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Emma: For Many, There's Great Meaning In The Preseason

By Chris Emma--

CHICAGO (CBS) -- Long after most Bears and Dolphins had vacated the fresh sod of Soldier Field on Thursday night, A.J. Cruz slowly made his way to the northwest tunnel.

Cruz took time to absorb Chicago's historic stadium after the Bears' 27-10 preseason win over the Miami Dolphins. He offered high-fives to fans and gestured to the crowd. This was a night he had longed for.

The Brown graduate turned down a job at a securities trading firm to pursue a career in football, then got a shot with the Bears after two years in the Arena Football League. Fighting for a future in the NFL is something Cruz cherishes.

"I can't overlook what I did to get here," the 24-year-old receiver said, "and just continue to strive to give everything I have."

Preseason football gets a bad reputation from outside the locker room and away from those white lines. To many, these games are glorified exhibitions and false football excitement built around players who won't make the roster.

Frankly, the preseason can become a laughingstock to countless observers. But to a player like Cruz, it's a shot at that dream. When he took the field -- in what may have seemed meaningless to the casual fan -- the game seemed to be moving at a million miles per hour. The same goes for anyone else whose hopes ride on these games, reps and split seconds of the preseason.

"A lot of it is nerves," Cruz said. "This stage can psychologically effect people, and you can't let that come into play."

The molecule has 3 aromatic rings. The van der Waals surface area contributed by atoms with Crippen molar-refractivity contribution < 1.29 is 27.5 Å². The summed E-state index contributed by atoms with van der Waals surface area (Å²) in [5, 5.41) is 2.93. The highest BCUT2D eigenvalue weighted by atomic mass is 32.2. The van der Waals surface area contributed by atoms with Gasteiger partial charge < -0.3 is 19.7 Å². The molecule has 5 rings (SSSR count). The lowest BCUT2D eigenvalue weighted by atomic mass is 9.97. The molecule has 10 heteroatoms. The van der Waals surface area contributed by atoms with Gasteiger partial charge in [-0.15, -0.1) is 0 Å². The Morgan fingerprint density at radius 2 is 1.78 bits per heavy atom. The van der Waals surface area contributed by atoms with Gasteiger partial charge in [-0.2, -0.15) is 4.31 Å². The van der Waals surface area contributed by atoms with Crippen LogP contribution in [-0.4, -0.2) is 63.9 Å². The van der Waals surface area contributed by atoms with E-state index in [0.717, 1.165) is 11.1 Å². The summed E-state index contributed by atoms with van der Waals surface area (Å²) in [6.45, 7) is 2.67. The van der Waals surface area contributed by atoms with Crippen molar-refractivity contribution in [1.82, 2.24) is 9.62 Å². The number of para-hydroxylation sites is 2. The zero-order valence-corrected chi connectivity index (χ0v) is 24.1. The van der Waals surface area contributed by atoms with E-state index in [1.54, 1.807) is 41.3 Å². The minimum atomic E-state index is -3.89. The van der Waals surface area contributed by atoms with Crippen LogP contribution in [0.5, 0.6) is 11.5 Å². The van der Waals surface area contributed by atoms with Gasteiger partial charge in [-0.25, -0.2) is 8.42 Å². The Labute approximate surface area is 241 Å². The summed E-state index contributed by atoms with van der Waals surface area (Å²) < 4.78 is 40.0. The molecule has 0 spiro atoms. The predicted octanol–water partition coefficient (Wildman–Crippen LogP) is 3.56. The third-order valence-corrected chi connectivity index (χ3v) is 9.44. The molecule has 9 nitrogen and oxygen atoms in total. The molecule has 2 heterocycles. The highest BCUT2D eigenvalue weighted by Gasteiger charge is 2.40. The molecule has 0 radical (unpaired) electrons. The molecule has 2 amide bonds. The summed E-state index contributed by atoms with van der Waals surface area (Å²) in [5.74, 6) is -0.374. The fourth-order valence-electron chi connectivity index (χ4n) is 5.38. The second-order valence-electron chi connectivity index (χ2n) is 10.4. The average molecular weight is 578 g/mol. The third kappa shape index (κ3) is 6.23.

The Bears' game against the Dolphins brought Cruz a chance to impress and the platform to make a name for himself. There are so many like him, too.

Anyone who would argue the preseason is pointless must understand what it means to rookie tackle Tayo Fabuluje. Because when he dropped out of football in 2013 to work three jobs and support himself and his sister, a night like Thursday at Soldier Field didn't seem possible.

Fabuluje had the big block to open up Senorise Perry's backside cut that led to the game's biggest play, a 54-yard touchdown run. When asked about that play, he offered deeper perspective.

"It's amazing," Fabuluje said. "Every day is a surreal day for me, because there were times where I never thought I'd be here."

There he was, wearing No. 73 across the Bears jersey that represents his place -- that he belongs. A sixth-round pick out of TCU, Fabuluje endured quite a bit to even suit up for a preseason game.

It seems as if Fabuluje will earn a roster spot, due to the Bears' thin offensive line depth and investment in him as a project. There's talent in that large frame, one which ballooned up to 400 pounds two years ago. But Fabuluje is getting closer to his potential each day.

"I wouldn't trade it for anything," he said. "It's the best feeling in the world."

Many suiting up for meaningful minutes are simply vying for better in their careers. Sherrick McManis has enjoyed five years as a special teams standout but wants to be more than that.

Given a golden opportunity Thursday, McManis forced a fumble and bolted 10 yards downfield for the recovery. Bears coach John Fox singled out the Northwestern alum's efforts. For McManis, it's all about proving he can be a cornerback, not just a reserve role player.

"I'm very determined," McManis said. "I'm determined like this every year, honestly."

As for Cruz -- and so many others battling for job in the NFL -- it will be a tough task. Marc Mariani seems to be in better jockeying position as a reserve receiver and return specialist. Cruz has more to prove.

But that's nothing new for an Ivy Leaguer who turned down the corporate world to play in the Arena League.

"I'm going to give everything that I have," Cruz said.

Being a longshot means having a chance. That's what the preseason is all about.

Follow Chris on Twitter @CEmma670.

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